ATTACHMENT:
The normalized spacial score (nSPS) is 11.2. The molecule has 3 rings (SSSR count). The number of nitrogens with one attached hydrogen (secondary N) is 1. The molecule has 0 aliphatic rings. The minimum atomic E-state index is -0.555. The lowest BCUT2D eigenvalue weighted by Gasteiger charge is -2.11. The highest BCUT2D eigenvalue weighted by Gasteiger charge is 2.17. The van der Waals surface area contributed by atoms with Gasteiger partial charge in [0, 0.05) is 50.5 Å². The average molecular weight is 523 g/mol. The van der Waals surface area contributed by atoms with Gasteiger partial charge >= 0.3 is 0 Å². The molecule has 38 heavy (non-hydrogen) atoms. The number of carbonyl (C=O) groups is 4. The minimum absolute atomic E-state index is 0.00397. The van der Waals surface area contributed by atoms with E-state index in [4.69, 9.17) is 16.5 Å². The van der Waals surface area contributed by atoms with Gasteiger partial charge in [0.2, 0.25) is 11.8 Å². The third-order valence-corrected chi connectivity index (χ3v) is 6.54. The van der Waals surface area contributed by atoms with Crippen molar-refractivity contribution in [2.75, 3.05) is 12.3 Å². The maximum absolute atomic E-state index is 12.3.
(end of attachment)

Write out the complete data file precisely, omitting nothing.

The normalized spacial score (nSPS) is 11.2. The molecule has 3 rings (SSSR count). The number of nitrogens with one attached hydrogen (secondary N) is 1. The molecule has 0 aliphatic rings. The minimum atomic E-state index is -0.555. The lowest BCUT2D eigenvalue weighted by Gasteiger charge is -2.11. The highest BCUT2D eigenvalue weighted by Gasteiger charge is 2.17. The van der Waals surface area contributed by atoms with Gasteiger partial charge in [0, 0.05) is 50.5 Å². The average molecular weight is 523 g/mol. The van der Waals surface area contributed by atoms with Gasteiger partial charge >= 0.3 is 0 Å². The molecule has 38 heavy (non-hydrogen) atoms. The number of carbonyl (C=O) groups is 4. The minimum absolute atomic E-state index is 0.00397. The van der Waals surface area contributed by atoms with E-state index in [4.69, 9.17) is 16.5 Å². The van der Waals surface area contributed by atoms with Gasteiger partial charge in [0.2, 0.25) is 11.8 Å². The third-order valence-corrected chi connectivity index (χ3v) is 6.54. The van der Waals surface area contributed by atoms with Crippen molar-refractivity contribution in [2.75, 3.05) is 12.3 Å². The maximum absolute atomic E-state index is 12.3.